Former D.C. mayor and current city council member Marion Barry says Walmart is sticking up the city with its threat to scrap plans for up to six stores after the council voted for a "living wage" applicable only to non-union big box stores.
Appearing on Fox News Channel, the Democratic city official said that in his 16 years as mayor and 31 years of public service he has always stood up for labor. The "living wage" law requires big box retailers to pay employees at least $12.50 an hour. The minimum wage for other employers in D.C. is $8.25 an hour, one dollar more than the federal minimum wage.
Host Eric Bolling asked Barry if he didn't see a connection between the city's higher minimum wage and its higher unemployment rate. Employers such as Walmart could bring in much needed jobs, Bolling said.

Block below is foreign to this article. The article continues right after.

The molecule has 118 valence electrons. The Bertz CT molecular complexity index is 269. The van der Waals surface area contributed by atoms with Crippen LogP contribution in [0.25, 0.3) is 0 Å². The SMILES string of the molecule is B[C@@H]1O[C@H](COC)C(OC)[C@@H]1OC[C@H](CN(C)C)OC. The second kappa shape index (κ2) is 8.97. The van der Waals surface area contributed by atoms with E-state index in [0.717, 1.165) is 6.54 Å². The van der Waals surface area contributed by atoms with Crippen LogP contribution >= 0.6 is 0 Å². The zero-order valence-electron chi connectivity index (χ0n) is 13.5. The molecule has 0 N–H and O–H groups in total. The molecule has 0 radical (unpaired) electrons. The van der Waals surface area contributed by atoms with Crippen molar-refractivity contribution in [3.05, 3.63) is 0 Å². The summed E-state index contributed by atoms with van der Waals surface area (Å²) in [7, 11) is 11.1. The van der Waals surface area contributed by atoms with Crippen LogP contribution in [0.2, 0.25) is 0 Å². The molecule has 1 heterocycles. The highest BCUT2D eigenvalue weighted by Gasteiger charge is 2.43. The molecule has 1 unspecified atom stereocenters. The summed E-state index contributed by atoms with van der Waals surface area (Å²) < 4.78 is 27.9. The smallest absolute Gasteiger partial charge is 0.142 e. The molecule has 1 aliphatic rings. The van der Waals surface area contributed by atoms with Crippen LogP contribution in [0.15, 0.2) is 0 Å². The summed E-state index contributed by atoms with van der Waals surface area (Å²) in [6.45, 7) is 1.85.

Barry countered that the D.C. minimum wage equates to $26,000 a year, and it costs at least $40,000 a year to provide for a family in the city.
Besides, he said, it isn't worth it to take jobs at any price.
"What really tipped me over the edge was the fact that Walmart was sticking us up," Barry said. "Saying if you don't do this, we're gonna do that: We're gonna leave here. Suppose we did all legislation like that?"
The 13-member council passed the law with eight votes, and Barry said he is urging Mayor Vincent C. Gray to sign it.
"If he doesn't sign it, we'll take another vote and we'll override it," he said.
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